Building a home is always an adventure for our Habitat volunteers, but for the team of 12 Habitat Hillsborough volunteers who flew to the Dominican Republic on July 13 to participate in a Habitat Global Village home build, it is feeling a little like child’s play. That’s because this Global Village build is a pilot project for a new construction system using recycled plastic prefabricated building blocks. Yes, kind of like Legos!
So not only is this our first Global Village trip for our Habitat Hillsborough affiliate, but our team will also experience a new style of construction that focuses on solving affordable and sustainable housing issues by utilizing discarded plastics that are causing so many environmental concerns.
The plastic bricks are products of Conceptos Plasticos, which was founded by three Colombian architects and social entrepreneurs. Led by architect Oscar Andres Mendez, Conceptos Plasticos recycles plastic waste into an alternative construction material. Once the plastic is melted, it is poured into a mould with the end result producing highly durable plastic blocks that resemble Lego blocks. The Lego-like blocks are not only cost-efficient and easy to assemble, but they can also withstand earthquakes. And because they contain an additive, the blocks are fire-resistant.
In addition to the plastic blocks being a cheap and durable construction option, communities and families are capable of building their own homes with minimal training. Plus, the recycled plastic bricks have the added bonus of being eco-friendly. By keeping plastic out of landfills and giving them new life as building materials, pollution and CO2 emissions are reduced.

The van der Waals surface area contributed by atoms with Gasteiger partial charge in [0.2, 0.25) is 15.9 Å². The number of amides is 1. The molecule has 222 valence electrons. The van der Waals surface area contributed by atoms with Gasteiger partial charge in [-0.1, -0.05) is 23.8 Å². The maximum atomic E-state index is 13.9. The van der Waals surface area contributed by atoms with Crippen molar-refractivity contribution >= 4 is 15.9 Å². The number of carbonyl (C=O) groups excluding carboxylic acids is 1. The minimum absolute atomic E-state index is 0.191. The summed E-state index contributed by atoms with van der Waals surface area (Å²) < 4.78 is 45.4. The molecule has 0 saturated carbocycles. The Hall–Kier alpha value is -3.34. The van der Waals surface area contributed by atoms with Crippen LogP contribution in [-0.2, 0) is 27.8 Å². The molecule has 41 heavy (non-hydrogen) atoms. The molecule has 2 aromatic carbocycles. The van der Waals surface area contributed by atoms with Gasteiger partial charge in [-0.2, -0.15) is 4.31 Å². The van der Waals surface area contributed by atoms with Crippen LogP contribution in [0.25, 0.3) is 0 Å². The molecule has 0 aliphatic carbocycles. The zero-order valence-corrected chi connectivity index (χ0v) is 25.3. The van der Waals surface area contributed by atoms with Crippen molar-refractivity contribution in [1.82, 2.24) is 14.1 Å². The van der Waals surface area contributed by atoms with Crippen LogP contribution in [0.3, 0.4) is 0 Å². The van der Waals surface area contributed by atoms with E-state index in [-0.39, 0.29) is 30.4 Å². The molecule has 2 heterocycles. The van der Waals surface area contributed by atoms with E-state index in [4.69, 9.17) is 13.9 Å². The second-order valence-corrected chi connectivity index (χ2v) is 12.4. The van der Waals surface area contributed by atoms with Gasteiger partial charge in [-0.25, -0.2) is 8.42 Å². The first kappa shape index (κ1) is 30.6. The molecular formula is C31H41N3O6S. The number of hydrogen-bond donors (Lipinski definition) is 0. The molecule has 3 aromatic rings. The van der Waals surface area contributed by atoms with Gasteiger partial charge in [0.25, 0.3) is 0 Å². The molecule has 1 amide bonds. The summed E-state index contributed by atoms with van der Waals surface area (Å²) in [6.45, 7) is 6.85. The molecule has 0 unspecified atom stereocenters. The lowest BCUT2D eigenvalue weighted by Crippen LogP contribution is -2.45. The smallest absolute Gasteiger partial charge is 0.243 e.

This innovative recycled materials initiative has economic, environmental and social impact. Using recycled plastic as building material for homes has the potential to help solve the housing deficit in Africa, Asia and Latin America where 40% percent of people do not own a home.
In a 2016 company statement, Conceptos Plásticos emphasized its social commitment: “Our comprehensive project benefits lots of vulnerable sectors, it also creates a sustainable solution that endures over time. The building process involves entire families and communities while mitigating the environmental problem caused by pollution, which of course leads to climate change. The project also has a social impact in impoverished areas most in need, where the unique designs of the building elements, based on recycled materials, allows anyone to build quickly, efficiently and cheaply.”
Many thanks to our Habitat Dominican Republic liaison Nathalie and to Habitat’s local build partner in Las Terrenas, Sembradores del Reino. Sembradores del Reino has built lasting relationships with the people of the Dominican Republic and Las Terrenas,through church sponsored medical clinics, community outreach with construction projects and a sponsorship program.
We can’t wait to hear more from our volunteers when they return home! Let’s Build!